Section 2.9.3: Academic Freedom
The Institute is fully committed to the protection of academic freedom. Because the Institute has a continuing interest in diverse religious and spiritual traditions, there is a strong desire to resist pressure to conform to any sectarian beliefs or dogmatic pronouncements. The Institute promotes a diversity of opinion, course content and teaching methods, contributing to a spirit of healthy inquiry combined with unprejudiced openness to innovative approaches.
Faculty members are entitled to freedom in the classroom in presenting their subject. They are encouraged to maintain in classroom discussion and openness to a variety of perspectives on course content. Faculty members are advised to avoid introducing controversial material that has no relation to the subject of the course.
Faculty members are entitled to full freedom in research within the constraints of research ethics and protections for human research participants.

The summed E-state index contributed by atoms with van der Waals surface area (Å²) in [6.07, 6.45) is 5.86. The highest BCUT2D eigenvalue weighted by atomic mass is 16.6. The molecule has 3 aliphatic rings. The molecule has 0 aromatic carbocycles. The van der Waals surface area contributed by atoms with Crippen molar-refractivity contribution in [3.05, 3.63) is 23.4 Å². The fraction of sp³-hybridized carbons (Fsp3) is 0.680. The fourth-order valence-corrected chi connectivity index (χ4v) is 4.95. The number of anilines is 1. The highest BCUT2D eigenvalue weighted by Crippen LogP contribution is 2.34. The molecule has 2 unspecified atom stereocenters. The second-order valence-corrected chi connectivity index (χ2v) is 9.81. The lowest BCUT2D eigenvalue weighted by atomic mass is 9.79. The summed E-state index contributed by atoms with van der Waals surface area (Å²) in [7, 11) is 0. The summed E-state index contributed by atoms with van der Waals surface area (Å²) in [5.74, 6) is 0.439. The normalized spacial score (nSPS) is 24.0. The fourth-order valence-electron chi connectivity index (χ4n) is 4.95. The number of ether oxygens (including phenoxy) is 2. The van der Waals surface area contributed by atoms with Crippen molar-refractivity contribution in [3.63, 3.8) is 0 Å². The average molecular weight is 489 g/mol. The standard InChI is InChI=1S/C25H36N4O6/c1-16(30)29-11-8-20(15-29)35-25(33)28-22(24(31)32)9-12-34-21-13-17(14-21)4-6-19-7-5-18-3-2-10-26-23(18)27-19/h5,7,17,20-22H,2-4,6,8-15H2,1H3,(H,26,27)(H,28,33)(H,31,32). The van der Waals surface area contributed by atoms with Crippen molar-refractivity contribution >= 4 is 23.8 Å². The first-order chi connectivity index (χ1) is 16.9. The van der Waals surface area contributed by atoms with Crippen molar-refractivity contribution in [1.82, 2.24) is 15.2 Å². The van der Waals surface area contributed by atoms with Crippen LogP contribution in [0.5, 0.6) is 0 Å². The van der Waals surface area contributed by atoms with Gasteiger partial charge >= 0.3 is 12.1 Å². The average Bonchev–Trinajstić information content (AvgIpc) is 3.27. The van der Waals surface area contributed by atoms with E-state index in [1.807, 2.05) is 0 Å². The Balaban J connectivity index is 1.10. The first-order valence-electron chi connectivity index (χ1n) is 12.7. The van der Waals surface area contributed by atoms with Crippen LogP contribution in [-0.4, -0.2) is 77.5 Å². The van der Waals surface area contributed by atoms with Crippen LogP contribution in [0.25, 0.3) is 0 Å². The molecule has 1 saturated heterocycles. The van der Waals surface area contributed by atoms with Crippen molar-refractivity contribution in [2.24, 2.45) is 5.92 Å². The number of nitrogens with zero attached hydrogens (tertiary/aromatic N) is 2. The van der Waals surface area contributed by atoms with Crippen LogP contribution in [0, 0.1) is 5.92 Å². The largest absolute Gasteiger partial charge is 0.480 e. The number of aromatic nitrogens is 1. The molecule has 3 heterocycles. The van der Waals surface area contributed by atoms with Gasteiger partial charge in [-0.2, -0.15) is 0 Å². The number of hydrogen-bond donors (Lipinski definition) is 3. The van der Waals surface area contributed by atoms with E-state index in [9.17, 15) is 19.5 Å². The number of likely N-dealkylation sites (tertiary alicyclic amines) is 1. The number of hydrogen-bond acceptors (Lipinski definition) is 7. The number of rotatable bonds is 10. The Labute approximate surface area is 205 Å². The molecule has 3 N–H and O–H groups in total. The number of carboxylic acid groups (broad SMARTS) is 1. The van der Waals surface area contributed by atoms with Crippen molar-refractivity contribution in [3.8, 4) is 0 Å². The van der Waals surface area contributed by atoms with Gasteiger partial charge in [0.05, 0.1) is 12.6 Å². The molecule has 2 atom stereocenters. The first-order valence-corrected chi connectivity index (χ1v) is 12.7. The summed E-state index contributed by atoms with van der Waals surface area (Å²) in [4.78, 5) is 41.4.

Faculty members are citizens and members of a learned profession. As such, they are aware that the public may judge their profession and the Institute by their utterances. They, therefore, exercise appropriate sensitivity and show respect for the opinions for others. When they speak or write as citizens, they clearly indicate that they do not hold themselves out as spokespersons for the Institute. They are free from Institute censorship or discipline.
Faculty members are entitled to freedom in the selection of textbooks, audio-visual aids and other teaching materials, subject only to established academic standards for graduate-level instruction. There is no censorship of library materials.
Certain information obtained by faculty members in the course of their work can be considered privileged. Faculty members shall not be required to disclose such information unless they deem it to be in the best interest of their student or their profession.